Global Warming? Same as usual, then!
Dr. Geoffrey Dobson, who lives in the Pas de Calais and writes on a number of science related topics, explains why climate change is nothing unusual.
Now that the ballyhoo of the Copenhagen Conference is over it might be useful to examine how Climate Change is not a uniquely modern phenomenon. In fact ever since the Earth was born, 3.6 billion years ago, the climate has undergone many cycles, influenced by a variety of effects.
1) Major ice ages
The most dramatic cycle is that of the major ice ages roughly every 150 million years lasting a few million years. One theory is that the galaxy completes one rotation about once every 300 million years, taking the solar system through denser and thinner regions of interstellar dust and through changing gravity and magnetic fields. The last major ice age was very long starting about 350 million years ago and finishing about 200 million years ago. The climate could flip into another one at any time. During a major ice age the Earth is completely covered in ice and snow (“Snowball Earth”). No living things on the surface of the Earth, including us, would be likely to survive.
2) Regular ice ages
During the intervals between major ice ages the climate cycles between periods of cold glacials and warm interglacials. During the glacials, glaciers and ice caps grow; in interglacials, they shrink. Glacials last approximately 100 000 years, interglacials last between 10 000 and 20 000 years. During glacials the Arctic ice sheet can spread to cover most of Europe. It is thought that glacials are caused by wobbles in the tilt of the Earth and changes in its orbit around the Sun (“Milankovitch cycles”). The last glacial age started 70 000 and ended 10 000 years ago, we are currently in an interglacial age that could end at any time during the next 10 000 years. The human race would survive a glacial period, but life in Europe and North America would become very uncomfortable.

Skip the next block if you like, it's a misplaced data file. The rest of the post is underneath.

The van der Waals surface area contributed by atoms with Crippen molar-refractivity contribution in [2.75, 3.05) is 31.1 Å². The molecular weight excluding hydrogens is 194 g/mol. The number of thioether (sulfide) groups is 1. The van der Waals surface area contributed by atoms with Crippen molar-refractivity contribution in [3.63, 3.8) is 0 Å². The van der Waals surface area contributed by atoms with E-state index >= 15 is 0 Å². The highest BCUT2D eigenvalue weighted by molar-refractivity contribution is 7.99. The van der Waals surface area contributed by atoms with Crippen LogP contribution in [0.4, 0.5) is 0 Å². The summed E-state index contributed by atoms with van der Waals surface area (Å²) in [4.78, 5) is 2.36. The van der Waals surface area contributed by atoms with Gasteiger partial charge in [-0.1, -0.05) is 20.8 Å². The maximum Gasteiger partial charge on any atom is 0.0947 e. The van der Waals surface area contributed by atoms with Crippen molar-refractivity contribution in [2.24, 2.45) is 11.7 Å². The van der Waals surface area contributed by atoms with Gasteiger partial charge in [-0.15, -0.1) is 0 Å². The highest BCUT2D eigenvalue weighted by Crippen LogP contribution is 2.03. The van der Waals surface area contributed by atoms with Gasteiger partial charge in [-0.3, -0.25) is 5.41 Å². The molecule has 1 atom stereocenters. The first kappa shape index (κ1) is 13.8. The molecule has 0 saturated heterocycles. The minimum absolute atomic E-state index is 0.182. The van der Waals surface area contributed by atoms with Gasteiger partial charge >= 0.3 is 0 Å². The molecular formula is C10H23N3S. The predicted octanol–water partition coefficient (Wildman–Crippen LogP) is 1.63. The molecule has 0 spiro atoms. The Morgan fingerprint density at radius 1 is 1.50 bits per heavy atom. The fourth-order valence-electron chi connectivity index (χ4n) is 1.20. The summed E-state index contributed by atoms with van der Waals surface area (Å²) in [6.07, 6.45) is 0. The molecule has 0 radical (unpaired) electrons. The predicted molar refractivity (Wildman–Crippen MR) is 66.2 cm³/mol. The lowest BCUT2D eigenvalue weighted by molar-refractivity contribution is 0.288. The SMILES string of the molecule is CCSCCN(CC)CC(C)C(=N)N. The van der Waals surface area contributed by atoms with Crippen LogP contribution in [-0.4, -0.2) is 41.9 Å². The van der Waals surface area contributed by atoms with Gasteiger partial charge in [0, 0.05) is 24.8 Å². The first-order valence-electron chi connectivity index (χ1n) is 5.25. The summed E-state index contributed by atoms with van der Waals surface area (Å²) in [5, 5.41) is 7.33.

Interglacial ages are relatively warm compared to glacial ages. However there is a 900-year cycle between warmer and colder periods. The Roman Warm Period (up to 500 AD), was followed by the Dark Age Cool Period (up to 1000AD), then the Medieval Warm Period (up to 1400 AD), then the Little Ice Age (up to 1900 AD), and the Modern Warm Period (up to now and ongoing). No one really knows why these cycles happen, but cooling periods may be caused by periodic major volcanic eruptions (e.g. Krakatoa in 535 AD) or variations in solar activity, or a combination of both. Both the Roman and Mediaeval warm periods were warmer than today. The Romans grew grapes for wine in Yorkshire; the Vikings colonised Greenland during the Mediaeval Period.. The present warm period with some fluctuations could last another 300 years
4) The Multi Decadal Oscillation
There is a 60-year oscillation of ocean temperatures with a corresponding oscillation in global temperatures. Global warming alarmists have emphasised the fact that the Earth warmed up steadily by approximately 0.6°C during the 20th century. However this warming trend has been far from constant. As we emerged from the Little Ice Age on the warming phase of the 900-year cycle, the 60-year ocean temperature cycle caused uneven warming. Thus we had cooling to 1910, warming to 1940, cooling to 1970, warming to 1998, then cooling since.